This site is happy enough with state action to help people, whether through tax cuts or higher spending. Iain Duncan Smith’s unique contribution to public life, and that of the Centre for Social Justice which he founded, is to have grasped that a rising tide doesn’t lift all boats.
Tax cuts don’t reach those who pay no tax at all, or who are so indebted that reductions are of little use to them, or are struggling with alcohol and substance abuse, or who have left the state education system unable to read. For them, government must be the guarantor, if not necessarily the provider, of help, services and opportunities.
So in saying that he is “unencumbered by dogma”, Sunak was signalling the latest Tory retreat from Thatcherism – as it is sometimes proclaimed to be though not at all how it was always practised. Boris Johnson’s boosterism follows Theresa May’s good that government can do and David Cameron’s view that there’s such a thing as society.
It is possible that this insistence on the role of the state will itself harden into a new dogma, shaped by left-wing antipathy to civil society as well as individual freedom, that will capture all of the main political parties, damaging Britain as it does so: the prospect sketched out on this site last weekend by David Gauke.
But what concerns us more, in the wake of the Chancellor’s statement, is a more subtle, unspoken, assumed dogma: that government should work to recreate the economy that existed before Coronavirus arrived here from China. The Chancellor is a highly intelligent man, and knows that such an aim is unrealisable.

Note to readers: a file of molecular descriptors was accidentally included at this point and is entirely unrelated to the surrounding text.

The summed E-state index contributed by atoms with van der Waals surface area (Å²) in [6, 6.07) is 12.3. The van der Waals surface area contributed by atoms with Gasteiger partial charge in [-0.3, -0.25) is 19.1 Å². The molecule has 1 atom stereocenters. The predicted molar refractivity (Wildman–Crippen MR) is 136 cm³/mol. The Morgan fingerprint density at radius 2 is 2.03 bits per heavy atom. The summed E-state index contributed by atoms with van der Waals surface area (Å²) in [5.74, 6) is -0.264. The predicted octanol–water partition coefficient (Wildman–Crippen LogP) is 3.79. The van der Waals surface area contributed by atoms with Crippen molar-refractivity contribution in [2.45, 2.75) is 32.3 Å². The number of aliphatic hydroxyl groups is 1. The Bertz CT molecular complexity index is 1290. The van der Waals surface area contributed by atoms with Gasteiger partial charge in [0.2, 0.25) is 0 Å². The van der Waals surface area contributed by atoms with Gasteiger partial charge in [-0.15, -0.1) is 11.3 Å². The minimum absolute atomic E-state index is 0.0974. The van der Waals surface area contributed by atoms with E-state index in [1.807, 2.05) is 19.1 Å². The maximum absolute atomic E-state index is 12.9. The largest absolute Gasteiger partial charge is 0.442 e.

Viewing his statement was like watching a man groping his way in the dark, knowing well that the future is unreadable, trying to hold on to as much of the past as he can, and whistling as he does so – morale-raising melodies about VAT cuts, kickstart schemes, decarbonising social housing and job retention bonuses.
We like the focus on young people, are sceptical that all these green jobs will be quite what they’re cracked up to be, and believe that the tax cuts are fine as far as they go. The £30 billion cost of the programme will presumably be met largely by taking a chance of borrowing at present low interest rates.
But how impactful any of these measures turn out to be, given the Covid-19 uncertainties, no-one can possibly know, including Sunak himself – who delivered his statement with the lean, direct eloquence which which we’re becoming familiar.
It is hard to believe that he has been at the top of British politics for less than six months. Nonetheless, the Chancellor understands that what goes up, including to the top of ConHome’s Cabinet League Table, can come down.
Perhaps this is why he spoke for less than half an hour today. There was as much that wasn’t in his statement as was: it didn’t sweep across the Government’s plans for universities, or the future of railways, or rough sleepers. He was concentrating his efforts on a relatively narrow front.
“Where problems emerge, we will confront them. Where support is justified, we will provide it. Where challenges arise, we will overcome them,” he said. Behind that fabulously assured front, Sunak must surely have his doubts.